If Only They’d Ended Up There

One of the fascinating things I’ve found in researching blog posts for Cemetery Club is where people ended up being buried.

In a cemetery, obviously, because where else would they be- but did you know some of our leading luminaries ended up somewhere else entirely?

800px-Spectacles-opGeorge Cruickshank

Any artists or illustrators – and historians, for that matter, too – will hear his name and simply go ‘AH!’ A phenomenally talented Victorian illustrator and caricaturist: his skill had him regarded as a then modern-day Hogarth. He was initially a friend of the Tour-guide’s chum and all-round writing supremo Charles Dickens – he provided illustrations for Sketches by Boz, the Mudfog Papers and perhaps more notably, Oliver Twist – until his views on temperance and morality, alongside a claim that he largely developed the plot of Oliver Twist led to distancing of the two men.

Cruickshank died in 1878 and was laid to rest in Kensal Green Cemetery. However, his story didn’t end there. On his deathbed, close to the end, his faithful wife attending his bedside, he sighed ‘oh, what will become of my children?’His wife sadly looked away: then quickly came to her senses. They didn’t have any children.

Fagin in his cell. Public Domain

It turns out that he’d fathered 11 sprogs illegitimately with a former maid and had her installed three roads away from his marital home, using the story that she was the partner of a mature travelling artist and wood-engraver (so much for his well respected morality). After this revelation his wife knocked on the door of her love rival and instead of an almighty catfight, the two became good friends and raised the children together. Amidst this, his remains were removed from Kensal Green and reinterred in Westminster Abbey.

via Philafrenzy, Wikipedia.


2. Charles Darwin


Another person who ended up somewhere entirely different is the biologist and writer Charles Darwin. Looking like an eternally down-trodden Father Christmas, his publication of the Origin of Species had him widely mocked and at the very forefront of a blistering argument between the worlds of religion and science. He was a resident of Down House in Downe, Kent from the 1840’s, and was to be buried in the Churchyard of St Mary, the local church, alongside his brother and some of his children. However, upon the suggestion of the economist, mathematician and neighbour Sir John Lubbock, he was given a burial space in Westminster Abbey.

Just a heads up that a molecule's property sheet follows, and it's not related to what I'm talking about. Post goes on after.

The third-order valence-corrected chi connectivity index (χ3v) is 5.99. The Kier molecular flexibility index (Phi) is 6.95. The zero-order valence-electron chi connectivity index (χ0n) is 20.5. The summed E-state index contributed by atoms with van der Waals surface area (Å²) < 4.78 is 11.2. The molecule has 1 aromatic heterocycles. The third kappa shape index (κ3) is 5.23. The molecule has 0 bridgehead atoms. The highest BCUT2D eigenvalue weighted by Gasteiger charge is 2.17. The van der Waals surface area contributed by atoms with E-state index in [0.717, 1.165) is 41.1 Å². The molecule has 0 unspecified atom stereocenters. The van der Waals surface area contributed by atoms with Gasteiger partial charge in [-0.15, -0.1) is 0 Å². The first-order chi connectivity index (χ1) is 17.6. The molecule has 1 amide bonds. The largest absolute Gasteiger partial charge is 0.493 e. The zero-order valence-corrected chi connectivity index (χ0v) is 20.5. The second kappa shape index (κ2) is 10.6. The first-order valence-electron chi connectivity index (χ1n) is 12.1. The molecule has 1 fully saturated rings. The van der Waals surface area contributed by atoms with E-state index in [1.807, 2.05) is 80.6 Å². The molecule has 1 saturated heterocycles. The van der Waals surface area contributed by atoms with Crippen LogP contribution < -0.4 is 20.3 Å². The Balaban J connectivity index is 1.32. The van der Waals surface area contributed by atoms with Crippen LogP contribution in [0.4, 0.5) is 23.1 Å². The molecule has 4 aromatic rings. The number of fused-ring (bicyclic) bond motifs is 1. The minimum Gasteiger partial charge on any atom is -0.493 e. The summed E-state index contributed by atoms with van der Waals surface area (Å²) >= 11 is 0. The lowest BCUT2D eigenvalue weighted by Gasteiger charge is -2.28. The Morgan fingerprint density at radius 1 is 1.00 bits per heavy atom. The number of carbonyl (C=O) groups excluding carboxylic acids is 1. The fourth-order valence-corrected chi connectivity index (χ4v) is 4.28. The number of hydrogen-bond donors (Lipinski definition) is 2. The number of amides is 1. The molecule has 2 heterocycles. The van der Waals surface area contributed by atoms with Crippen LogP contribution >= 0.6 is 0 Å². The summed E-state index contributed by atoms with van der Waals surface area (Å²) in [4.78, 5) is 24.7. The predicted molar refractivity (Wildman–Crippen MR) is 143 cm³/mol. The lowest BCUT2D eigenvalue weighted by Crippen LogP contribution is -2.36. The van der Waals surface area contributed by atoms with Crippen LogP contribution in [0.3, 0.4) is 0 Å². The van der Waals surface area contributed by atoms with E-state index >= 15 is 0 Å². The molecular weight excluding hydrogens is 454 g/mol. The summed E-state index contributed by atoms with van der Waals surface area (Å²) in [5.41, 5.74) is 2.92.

Where he was supposed to be…

3. The Duke of Portland


The Duke was another person who ended up in one place but should have been buried in another. Upon his death in 1879 his will emphatically states that he was to be buried in the Great Northern Cemetery, New Southgate. A week or two later his relatives secure a large plot  in Kensal Green. Whether they wanted to give his final resting place the status and normalcy he lacked in life –  building tunnels under his house (all 15 miles of them which he insisted on painting pink), walking around at night with a lady holding a lamp several feet in front of him and dismissing any members of staff who said ‘hello’ to him is unknown.

Then of course there’s…

4, Richard III

Richard III_4 (1) copy

King of England, whose noble burial was delayed for centuries whilst he languished under a car park. And he managed to dodge a fine for a long-stay too, which is impressive.

Do you know of any other people who ended up somewhere else? We’d love to hear their stories!

References & Source Material


The Late Duke of Portland’s Will – Dover Express, Friday 19 August 1898 – via the British Newspaper Archive 

7 responses to “If Only They’d Ended Up There”

  1. I still think Richard III should have been buried in York. He was, after all, Richard of the House of York and that’s where he belongs. Just my personal opinion, of course.

  2. What were the circumstances that led to Cruickshank’s remains be re-interred in Westminster Abbey and how long after he was buried in Kensal Green was he removed?

      • I would say it was odd that they just did not bury him in the Abbey to begin with but given that something similar seems to have happened with Darwin, I assume it was a fairly normal practice to re-inter a celebrated person if there was enough of a push to do so.

  3. As always I look forward to you incredibly interesting articles, I lived near Brompton for many years and only occasionally walked through without taking much notice, now I live miles away and will have to make a journey and put some time aside to explore this amazing spot.

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